Installing Drupal 8

I'm new to Drupal. So new that I didn't begin to research Content Management System's until after Drupal 8 was released. When I looked for a guide to install it on my server I found this one on Ubuntu for D6 & D7, and a few others (that I cannot rediscover), which outline the Composer method & the Drush method. The Ubuntu method didn't work when I tried modifying it for a specific Drupal 8 file. It seems that the official instructions from Drupal for release 8 have been made easy, so me attempting to modify an older guide is counterproductive; have a look at Installing Drupal 8 | and you'll get a good idea of what I do in the video.

Installation of Drupal 8 is a pretty simple operation that I found a way to make very difficult on my first attempt. It can be as simple as downloading and unzipping the Drupal core files in the folder of your website, installing the composer program, running one command with composer, and then opening the default page of the "Drupal" directory. That's what I did on my second attempt.

If you follow along the official Installing Drupal 8 instructions, you can skip the section called Before installation, because you already did more than they what they're asking you to do, that is if you're following my whole guide. Just skip to Step 1: Get the Code; that's about where my video below begins. If you got to this page in my guide and don't intend to install Drupal 8 on a Ubuntu/Linux web-server, you will probably like their Local server setup instructions. That page also has useful links for backup and development copies.

Things I needed to do for my special case:

  • Others => File Manager
    • Go to the root directory for Virtual Host, like for me it's /var/www/outsourcedmath
    • If you have no site in your V.Host folder (no files and folders), skip to "Also semi-optional, get Git going now"
    • If you have a site now, you need a place to move it to before you proceed; mine is going into /var/www/html, but you'll have to make an appropriate place for your own.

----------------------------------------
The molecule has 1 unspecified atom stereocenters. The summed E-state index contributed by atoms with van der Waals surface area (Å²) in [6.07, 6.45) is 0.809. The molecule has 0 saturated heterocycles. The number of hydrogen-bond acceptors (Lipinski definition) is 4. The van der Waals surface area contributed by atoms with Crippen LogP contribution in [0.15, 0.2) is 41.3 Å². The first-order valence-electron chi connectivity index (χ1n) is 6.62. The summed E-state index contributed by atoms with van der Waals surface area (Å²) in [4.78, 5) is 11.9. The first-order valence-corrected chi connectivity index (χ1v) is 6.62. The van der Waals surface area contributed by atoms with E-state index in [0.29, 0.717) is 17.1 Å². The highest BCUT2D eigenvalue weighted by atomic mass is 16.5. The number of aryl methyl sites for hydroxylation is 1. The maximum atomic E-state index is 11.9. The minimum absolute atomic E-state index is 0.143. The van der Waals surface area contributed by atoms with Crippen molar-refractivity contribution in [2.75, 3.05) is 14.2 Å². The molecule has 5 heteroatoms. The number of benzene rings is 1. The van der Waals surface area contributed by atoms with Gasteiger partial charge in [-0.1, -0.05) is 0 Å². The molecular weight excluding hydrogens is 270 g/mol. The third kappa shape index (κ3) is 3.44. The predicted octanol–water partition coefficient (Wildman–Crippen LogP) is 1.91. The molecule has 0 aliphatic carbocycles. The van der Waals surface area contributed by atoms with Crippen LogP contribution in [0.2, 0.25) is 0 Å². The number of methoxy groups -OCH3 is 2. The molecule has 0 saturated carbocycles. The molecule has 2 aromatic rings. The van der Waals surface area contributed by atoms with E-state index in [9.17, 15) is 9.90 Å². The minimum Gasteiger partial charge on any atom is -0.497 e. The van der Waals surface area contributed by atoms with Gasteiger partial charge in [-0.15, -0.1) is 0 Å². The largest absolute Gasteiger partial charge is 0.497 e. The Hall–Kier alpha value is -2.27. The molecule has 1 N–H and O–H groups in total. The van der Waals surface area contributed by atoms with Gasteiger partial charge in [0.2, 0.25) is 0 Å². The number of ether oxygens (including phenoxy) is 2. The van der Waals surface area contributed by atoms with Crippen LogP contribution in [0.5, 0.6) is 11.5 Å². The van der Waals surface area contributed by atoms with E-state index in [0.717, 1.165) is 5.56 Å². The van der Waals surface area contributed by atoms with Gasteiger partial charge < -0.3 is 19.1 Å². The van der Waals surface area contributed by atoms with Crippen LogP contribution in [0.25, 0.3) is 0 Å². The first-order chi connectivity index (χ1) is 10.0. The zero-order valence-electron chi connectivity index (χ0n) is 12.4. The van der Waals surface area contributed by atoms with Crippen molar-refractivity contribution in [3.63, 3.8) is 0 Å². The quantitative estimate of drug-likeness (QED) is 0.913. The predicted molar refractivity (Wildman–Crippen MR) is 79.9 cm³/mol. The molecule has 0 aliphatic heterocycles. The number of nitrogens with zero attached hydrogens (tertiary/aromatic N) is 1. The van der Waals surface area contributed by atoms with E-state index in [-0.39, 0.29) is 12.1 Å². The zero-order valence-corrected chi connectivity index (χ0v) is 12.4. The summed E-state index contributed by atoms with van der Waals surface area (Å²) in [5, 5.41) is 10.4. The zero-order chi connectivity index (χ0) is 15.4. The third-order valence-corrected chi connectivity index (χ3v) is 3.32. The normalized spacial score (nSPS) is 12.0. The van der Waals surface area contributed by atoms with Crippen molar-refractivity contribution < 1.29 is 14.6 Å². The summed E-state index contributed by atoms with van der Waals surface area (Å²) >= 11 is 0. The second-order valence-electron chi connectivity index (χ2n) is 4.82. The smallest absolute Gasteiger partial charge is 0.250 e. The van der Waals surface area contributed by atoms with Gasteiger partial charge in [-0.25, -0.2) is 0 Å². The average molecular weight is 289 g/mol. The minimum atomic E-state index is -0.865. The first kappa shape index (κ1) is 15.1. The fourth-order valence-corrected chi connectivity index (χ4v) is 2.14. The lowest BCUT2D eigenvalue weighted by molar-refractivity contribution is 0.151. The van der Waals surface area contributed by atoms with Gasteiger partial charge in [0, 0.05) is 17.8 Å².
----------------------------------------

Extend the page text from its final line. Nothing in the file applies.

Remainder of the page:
• If you can't see all the folders and files in your equivalent of my /var/www/outsourcedmath, change the "Show [_____] entries" value to get them all displaying on one page.
    • Click the Others => File Manager => "Select All" checkbox tool.
    • Click Others => File Manager => Edit => Cut
    • Navigate back into your destination directory, your equivalent of my /var/www/html
    • Click Others => File Manager => Edit => Paste
    • Navigate back to your version of my /var/www/outsourcedmath and confirm the folder is empty. If not move the rest to your cold storage folder, e.g. /var/www/html

Also semi-optional, get Git going now

If you plan to use the Git management system to safely deploy your website, now is a good time to make a repository somewhere, and link the Virtual Host's root directory to it. For this example I'm using my own internal GitLab server to store the repository. See my Setting up a GitLab Server page in this guide for details about other places you can store your Git Repository.

  • On a GitLab server while logged in to the web interface
    • Click the "New" or "+" tool then select New Project
    • Although you have many options on the New Project dialogue page, all you need to do is name it. I just went with outsourcedmath for my project. The combination of the GitLab server name, the user name associated at creation time and the project name determines the full URL to access the project remotely. If you forget to put the (optional) description in, you can do it later via the projects Settings => General page.
    • Repeat this step for any other logical project like other Virtual Servers/FQDN's and so forth.
  • If you are doing command line on a repository server:
    • If it's your first time there:
      • git config --global "Big Boy Pants"
      • git config --global ""
    • git init outsourcedmath
    • cd outsourcedmath
    • echo "Still tired from the move" > DayZeroTestFile.txt
    • git add DayZeroTestFile.txt
    • git commit -m "Okay, I [bigboypants] just started time"
  • On your web-server using Webmin, connect the web site directory with your Git Repository
    • "Alt-K" Terminal window
    • git config --global "Big Boy Pants"
    • git config --global ""
    • cd /var/www
    • git clone http://<user ID>:<Password>@WNYmathGuy/<repository owners ID>/outsourcedmath <root folder of your V.Host>
    • cd outsourcedmath
    • Check to see that their is a ".git" folder in your V.Host's root folder.
      • ls -al
  • On a Ubuntu Workstation using the "gitg" program
    • Click the link to "set up your git profile"
      • Name: "Big Boy Pants"
      • E-mail: ""
    • Click the button to "Clone" a repository
      • In the Remote URL: field, put the URL that GitLab told you after you created a project, e.g. http://WNYmathGuy/bigboypants/outsourcedmath.git
      • In the Local Folder: field, select the directory above the one you want to clone from GitLab, e.g. www
      • check or uncheck the Bare Repository as appropriate. Mine wasn't checked.
      • Click the "Clone" button in that dialogue box.
      • A new dialogue pop's up to receive user ID and password.
        • Username: "bigboypants"
        • Password: "How should I know that?"
    • Then in a terminal window...